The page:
Vote now for the 2014 Pinocchio Awards!

23 October 2014

Fed up with corporate greenwash? Tired of polluting industries getting away with trashing the planet through good PR? Time to vote in the 2014 Pinnocho Awards – Les Amis de la Terre/Friends of the Earth France's annual rundown of who rules the roost at environmental double-speak.

The awards are being organised in partnership with CRID (Centre de Recherche et d'Information pour le Développement) and Peuples Solidaires, and highlight specific cases of social and environmental rights violations committed by multinational companies, highlighting the gap between corporations' public-facing claims of 'sustainable development' and the reality of their practices on the ground.

 

This year, the nominees fall into three categories.

The "One for all, all for me!" award is being contested by three companies nominated for having had the most aggressive policies in terms of appropriation, exploitation or destruction of natural resources. This year's nominees:

  • Shell, for its aggressive expansion into shale gas around the world – in the US, Argentina, Ukraine, China, Tunisia, South Africa and Turkey – which has seen them wreak environmental and social havoc on five continents.
  • Total's co-ordinated tactics of social division in Nigeria in an attempt to weaken social opposition to its oil and gas projects puts it in the running.
  • Crédit Agricole's continued financing of the destruction of the Appalachian mountains through explosive 'mountaintop removal' sees them round up the shortlist.

Corporations with particularly abusive and misleading communications campaigns masking the reality of their business practices are nominated for the "Greener than green" award, which this year features:

  • EDF with its plans to open a lignite mine in Serbia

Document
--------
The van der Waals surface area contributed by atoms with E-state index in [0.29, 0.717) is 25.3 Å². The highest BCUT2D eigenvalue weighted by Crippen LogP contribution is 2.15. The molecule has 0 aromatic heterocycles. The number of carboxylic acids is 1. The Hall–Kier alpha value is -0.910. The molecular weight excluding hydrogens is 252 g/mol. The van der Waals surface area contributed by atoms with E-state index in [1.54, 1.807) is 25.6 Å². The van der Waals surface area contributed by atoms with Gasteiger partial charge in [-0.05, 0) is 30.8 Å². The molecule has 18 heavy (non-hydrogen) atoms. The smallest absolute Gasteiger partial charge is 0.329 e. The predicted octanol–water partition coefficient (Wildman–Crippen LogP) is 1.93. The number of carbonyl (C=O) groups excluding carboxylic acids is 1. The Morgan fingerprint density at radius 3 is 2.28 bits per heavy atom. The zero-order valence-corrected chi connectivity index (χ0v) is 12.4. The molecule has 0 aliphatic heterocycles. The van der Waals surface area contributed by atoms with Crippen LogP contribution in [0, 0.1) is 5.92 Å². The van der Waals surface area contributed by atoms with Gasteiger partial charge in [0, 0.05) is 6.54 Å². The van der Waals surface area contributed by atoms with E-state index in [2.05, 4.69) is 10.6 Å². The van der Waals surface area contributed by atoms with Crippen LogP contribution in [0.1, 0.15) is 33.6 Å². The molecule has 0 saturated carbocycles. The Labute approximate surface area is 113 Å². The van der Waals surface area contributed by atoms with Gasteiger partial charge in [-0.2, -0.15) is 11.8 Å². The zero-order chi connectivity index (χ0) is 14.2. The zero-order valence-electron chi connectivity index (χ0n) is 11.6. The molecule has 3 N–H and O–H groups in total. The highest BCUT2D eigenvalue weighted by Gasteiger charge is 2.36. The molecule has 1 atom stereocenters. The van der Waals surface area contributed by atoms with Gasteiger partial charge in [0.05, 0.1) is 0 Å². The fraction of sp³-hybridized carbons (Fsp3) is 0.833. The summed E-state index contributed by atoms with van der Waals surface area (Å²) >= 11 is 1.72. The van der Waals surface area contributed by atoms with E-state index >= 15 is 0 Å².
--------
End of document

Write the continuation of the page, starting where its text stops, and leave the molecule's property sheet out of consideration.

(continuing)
• GDF Suez's decidedly un-green 'green bond' scheme
  • The Pur Project, which has conducted landgrabbing under the name of carbon offsetting in Peru

Finally, three corporations are battling it out for the "Dirty hands, full wallet" award for putting profits above the environment, social concerns, or tax obligations.

  • The shocking labour conditions in Samsung's factories in China – including child labour – make the South Korean firm a strong contender.
  • Perenco continues to extort massive oil profits from the Democratic Republic of the Congo while leaving local communities in grinding poverty.
  • Lyon-Turin Ferroviaire's government-sponsored plan tunnel construction is wreaking catastrophic damage to the French Alps.

Through the raising of awareness of abuses of people and planet, Les Amis de la Terre/Friends of the Earth France is fighting for a binding legal framework on multinational companies' activities. 

Juliette Renaud, Corporate Accountability Campaigner at Les Amis de la Terre France, said: "There is a growing number of voluntary approaches and codes of ethics, but, since these are not being applied through legally binding policies within France or Europe or at an international level, multinational companies are continuing to operate with impunity, as the Pinocchio Awards illustrate. Our governments must have the courage to tackle lobby groups and properly regulate these kinds of activities in order to protect human rights and the environment from being repeatedly attacked."

In June 2014, the UN Human Rights Council approved a resolution to draft a binding treaty on companies and human rights. France, alongside the UK, Germany, the USA and others, voted against it. A proposal for a law on "parent companies and client companies' due diligence" has been introduced by four political groups but is still waiting to be debated by the French parliament.

France

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